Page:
by DIRK MULDER
There’s not much point allowing them into the country if classrooms aren’t open
International education advocates talk-up how students could soon arrive (and start paying fees). But advocacy will not overcome practical problems.
arrivals – state and federal ministers understand the importance of international education and all sorts of options are on the agenda. But before students can arrive there are two essential approvals.
* states agreeing to accept international arrivals, with the Commonwealth’s chief medical officer concurring
* the Commonwealth either opening the national border or premiers setting terms for student exemptions. With state leaders arguing about interstate travel, this seems unlikely anytime soon.
campuses open – universities want students back on campus but whereabouts vary. Some universities are opening libraries and labs and planning some second semester in-person classes, all under existing social distancing rules. But no institution is planning face to face lectures and tutorials for all students – which means international students here would largely learn in the same way they do from home now, – on-line. This may not strike all an especially good deal.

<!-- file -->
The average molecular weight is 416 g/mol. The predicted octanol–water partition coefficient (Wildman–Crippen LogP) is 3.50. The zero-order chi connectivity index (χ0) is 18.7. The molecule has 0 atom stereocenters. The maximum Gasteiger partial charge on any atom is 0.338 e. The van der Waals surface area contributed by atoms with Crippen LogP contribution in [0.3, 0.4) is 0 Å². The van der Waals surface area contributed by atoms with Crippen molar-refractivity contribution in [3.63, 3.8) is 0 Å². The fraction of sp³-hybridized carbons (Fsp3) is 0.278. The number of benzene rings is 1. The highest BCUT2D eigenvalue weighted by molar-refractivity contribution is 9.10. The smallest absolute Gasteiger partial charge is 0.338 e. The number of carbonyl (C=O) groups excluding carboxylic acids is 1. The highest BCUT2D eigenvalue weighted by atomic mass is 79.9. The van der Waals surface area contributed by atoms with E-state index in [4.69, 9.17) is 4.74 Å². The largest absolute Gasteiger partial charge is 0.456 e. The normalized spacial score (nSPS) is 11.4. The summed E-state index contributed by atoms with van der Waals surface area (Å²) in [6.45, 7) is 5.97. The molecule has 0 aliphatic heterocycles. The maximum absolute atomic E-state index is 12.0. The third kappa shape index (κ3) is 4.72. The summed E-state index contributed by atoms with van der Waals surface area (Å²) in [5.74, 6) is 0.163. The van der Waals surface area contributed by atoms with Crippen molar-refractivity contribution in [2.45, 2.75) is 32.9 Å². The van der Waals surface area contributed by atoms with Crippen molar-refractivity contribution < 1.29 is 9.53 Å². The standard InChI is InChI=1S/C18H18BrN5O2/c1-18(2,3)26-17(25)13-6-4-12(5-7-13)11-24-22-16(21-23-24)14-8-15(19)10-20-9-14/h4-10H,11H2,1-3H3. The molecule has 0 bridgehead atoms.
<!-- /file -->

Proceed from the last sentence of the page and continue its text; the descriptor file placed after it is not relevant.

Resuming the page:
what about welcomes – even if they are allowed in and educated in-person, many students will need jobs to support study. Unless the economy snaps-back sharpish, part-time work is not going to be easily found. And what sort of community experience will international students have?
So, if not soon, when? – National cabinet guidelines for lifting restrictions say international students may be able to return once the nation reaches the third stage of opening-up-, anticipated in July. The emphasis is on “may.”
As Monash VC Margaret Gardener told a Victorian parliamentary inquiry earlier in the week, “it is difficult to see international students entering the country before 2021.”
Talking- up early arrivals in the hope that optimism can make it so does no good. What international education needs now is cool headed pragmatic-problem solving that puts students at the centre of the decision-making process.
Dirk Mulder is Campus Morning Mail’s international education correspondent